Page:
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Hong Kong environmental issues

Major Hong Kong drinks manufacturers join forces with green groups for initiative aimed at increasing city’s dismal recycling rate

  • Programme plans to raise the recovery rate of single-use drink bottles and containers from single digits to over 70 per cent in six years
  • Participating companies include Watsons Water, Swire Coca-Cola, Dairy Farm and Vitasoy
PUBLISHED : Thursday, 06 December, 2018, 9:00pm
UPDATED : Thursday, 06 December, 2018, 10:47pm

Hong Kong’s biggest drink manufacturers have made an unprecedented pledge to work with green groups and raise the recovery rate of single-use bottles and containers in the city from single digits to more than 70 per cent in just six years.

The targets under the Drink Without Waste initiative – run on a voluntary basis – were announced on Thursday by a new coalition calling itself the Single-use Beverage Packaging Working Group, which comprises charities and environmental groups, as well as drink producers, bottlers, recyclers and retailers.

Strategies studied include levying beverage producers and importers to fund a “cash on return” scheme for plastic bottles and reducing single-use packaging for drinks by installing more water dispensers around town.

Producers are also being urged to review packaging standards and use materials or designs that can facilitate easier recovery or recycling, such as eliminating PVC labels and reducing the weight of packaging.

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“Hong Kong [also] has to build state-of-the-art recycling facilities to take care of our own waste. This in turn will help develop a circular economy and enable our city to become more sustainable,” said Edwin Lau Che-feng of environmental advocacy group The Green Earth and spokesman for the coalition.

In her latest policy address, Chief Executive Carrie Lam Cheng Yuet-ngor promised to press ahead with introducing a producer responsibility scheme for plastic bottles.

Environment officials are also introducing a HK$4 million pilot scheme of reverse vending machines for plastic bottles next year to assess performance and effectiveness at various locations.

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Lau said such voluntary measures were necessary to stem the waste crisis until more producer responsibility schemes are legislated for to cover particularly troublesome items as plastic bottles and drink cartons. Such schemes make producers pay for collection and recycling.

The initiative would hinge on manufacturers “being transparent and reporting on an annual basis to the working group and to the public, their mileage in terms of reducing and recycling single-use packages,” Lau added.

Last year, about 1.7 billion waste beverage containers were dumped into the city’s overflowing landfills or, worse, scattered over land or in the sea, two-thirds of which were plastic bottles and one-fifth drink cartons, the group said.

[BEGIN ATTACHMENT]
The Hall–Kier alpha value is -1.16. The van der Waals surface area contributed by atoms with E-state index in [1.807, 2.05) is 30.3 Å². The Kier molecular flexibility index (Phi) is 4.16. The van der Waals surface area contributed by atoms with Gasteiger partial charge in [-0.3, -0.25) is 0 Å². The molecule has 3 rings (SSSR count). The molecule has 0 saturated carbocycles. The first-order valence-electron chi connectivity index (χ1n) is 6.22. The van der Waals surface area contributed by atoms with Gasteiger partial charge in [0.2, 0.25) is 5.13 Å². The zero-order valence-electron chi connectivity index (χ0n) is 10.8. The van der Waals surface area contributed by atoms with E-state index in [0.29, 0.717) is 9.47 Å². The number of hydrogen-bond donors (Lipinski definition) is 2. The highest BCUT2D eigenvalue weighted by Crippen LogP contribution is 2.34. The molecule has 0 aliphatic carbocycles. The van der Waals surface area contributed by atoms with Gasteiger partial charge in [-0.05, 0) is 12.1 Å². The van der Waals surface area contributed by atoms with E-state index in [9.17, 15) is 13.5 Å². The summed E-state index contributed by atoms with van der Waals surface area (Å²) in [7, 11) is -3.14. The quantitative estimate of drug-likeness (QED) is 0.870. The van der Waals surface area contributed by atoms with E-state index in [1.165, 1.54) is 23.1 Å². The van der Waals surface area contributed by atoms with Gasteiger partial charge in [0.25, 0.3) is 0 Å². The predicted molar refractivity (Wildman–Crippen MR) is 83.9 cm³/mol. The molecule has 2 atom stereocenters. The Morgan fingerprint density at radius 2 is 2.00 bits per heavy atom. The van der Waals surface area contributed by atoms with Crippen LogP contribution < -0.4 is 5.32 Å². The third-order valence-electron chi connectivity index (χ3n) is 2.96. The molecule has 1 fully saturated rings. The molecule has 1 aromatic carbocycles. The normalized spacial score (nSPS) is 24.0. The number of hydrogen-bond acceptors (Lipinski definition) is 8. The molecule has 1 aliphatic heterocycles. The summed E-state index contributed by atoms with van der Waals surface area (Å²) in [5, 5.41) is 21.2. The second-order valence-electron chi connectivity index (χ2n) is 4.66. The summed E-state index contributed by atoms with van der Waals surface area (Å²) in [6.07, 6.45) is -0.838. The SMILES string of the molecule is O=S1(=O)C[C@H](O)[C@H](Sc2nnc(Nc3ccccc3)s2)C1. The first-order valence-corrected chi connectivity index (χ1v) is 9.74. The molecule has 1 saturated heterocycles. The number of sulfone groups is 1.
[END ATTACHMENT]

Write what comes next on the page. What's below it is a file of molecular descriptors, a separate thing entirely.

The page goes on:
At least 158 tonnes of single-use plastic bottles are sent to rubbish tips, but only 9 per cent are recovered and 83 tonnes of drink cartons per day meet the same fate but almost none are salvaged.

The group, citing research commissioned to consultants Deloitte and Cistri, estimated that the measures would help the city increase the dismal recovery rates to anywhere from 70 to 90 per cent between 2025 and 2030.

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Members of the coalition include Watsons Water, Swire Beverages, Swire Coca-Cola, Dairy Farm, Vitasoy and the Hong Kong Beverage Association trade group. The companies on board represent one in two bottled water and soft drink items sold in the city.

Also on board are retailers and organisations such as the AS Watson and Dairy Farm groups, the MTR Corporation, the Jockey Club and Airport Authority.

It is a rare display of cooperation between the private sector and environmental advocacy groups, which have long pressured firms to do more.

“This is the first time the industry has come together for such an important means,” said Neil Waters, an executive at Swire Beverages and head of the Beverage Association.

“The fact that 5 million beverage [containers] are going into the landfill on a daily basis is not a sustainable solution. To be successful, this has to be a shared scheme and everyone in the supply chain has a role to play.”

Watsons said all of its bottles were already made of recycled PET material and that it would explore more sustainable options.

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Swire Coca-Cola, which also bottles Bonaqua, have so far proposed the most concrete measures, including HK$150 million in production equipment and packaging over the next five years to support the growth of refillable and reusable drink packaging.

Vitasoy said it was redesigning plastic bottles and caps to reduce waste, implement a pilot programme to use reverse vending machines to aid container recovery and study the viability of a “cash on return” test scheme.

Despite the commitments, The Green Earth – a member of the working group – said a lot of progress would need to be made and the current reduction measures by producers were not aggressive enough.

Several smaller drink producers have not signed on to the initiative and lacked any recycling commitments.